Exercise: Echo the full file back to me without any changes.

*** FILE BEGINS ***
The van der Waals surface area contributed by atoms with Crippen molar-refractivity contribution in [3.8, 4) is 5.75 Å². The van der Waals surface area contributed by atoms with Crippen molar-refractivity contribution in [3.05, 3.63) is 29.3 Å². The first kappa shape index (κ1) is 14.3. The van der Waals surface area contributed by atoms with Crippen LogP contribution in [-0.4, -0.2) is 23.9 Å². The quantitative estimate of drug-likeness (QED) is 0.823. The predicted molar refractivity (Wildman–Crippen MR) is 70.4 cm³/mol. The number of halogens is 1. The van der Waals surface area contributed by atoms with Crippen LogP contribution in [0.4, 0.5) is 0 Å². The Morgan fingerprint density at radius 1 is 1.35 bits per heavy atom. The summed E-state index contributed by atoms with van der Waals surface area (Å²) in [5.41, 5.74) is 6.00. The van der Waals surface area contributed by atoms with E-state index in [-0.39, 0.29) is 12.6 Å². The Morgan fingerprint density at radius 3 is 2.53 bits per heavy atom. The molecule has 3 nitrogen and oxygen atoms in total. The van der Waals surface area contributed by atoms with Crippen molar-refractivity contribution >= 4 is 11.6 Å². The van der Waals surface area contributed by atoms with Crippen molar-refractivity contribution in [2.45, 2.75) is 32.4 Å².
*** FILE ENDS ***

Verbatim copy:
The van der Waals surface area contributed by atoms with Crippen molar-refractivity contribution in [3.8, 4) is 5.75 Å². The van der Waals surface area contributed by atoms with Crippen molar-refractivity contribution in [3.05, 3.63) is 29.3 Å². The first kappa shape index (κ1) is 14.3. The van der Waals surface area contributed by atoms with Crippen LogP contribution in [-0.4, -0.2) is 23.9 Å². The quantitative estimate of drug-likeness (QED) is 0.823. The predicted molar refractivity (Wildman–Crippen MR) is 70.4 cm³/mol. The number of halogens is 1. The van der Waals surface area contributed by atoms with Crippen LogP contribution in [0.4, 0.5) is 0 Å². The Morgan fingerprint density at radius 1 is 1.35 bits per heavy atom. The summed E-state index contributed by atoms with van der Waals surface area (Å²) in [5.41, 5.74) is 6.00. The van der Waals surface area contributed by atoms with E-state index in [-0.39, 0.29) is 12.6 Å². The Morgan fingerprint density at radius 3 is 2.53 bits per heavy atom. The molecule has 3 nitrogen and oxygen atoms in total. The van der Waals surface area contributed by atoms with Crippen molar-refractivity contribution >= 4 is 11.6 Å². The van der Waals surface area contributed by atoms with Crippen molar-refractivity contribution in [2.45, 2.75) is 32.4 Å².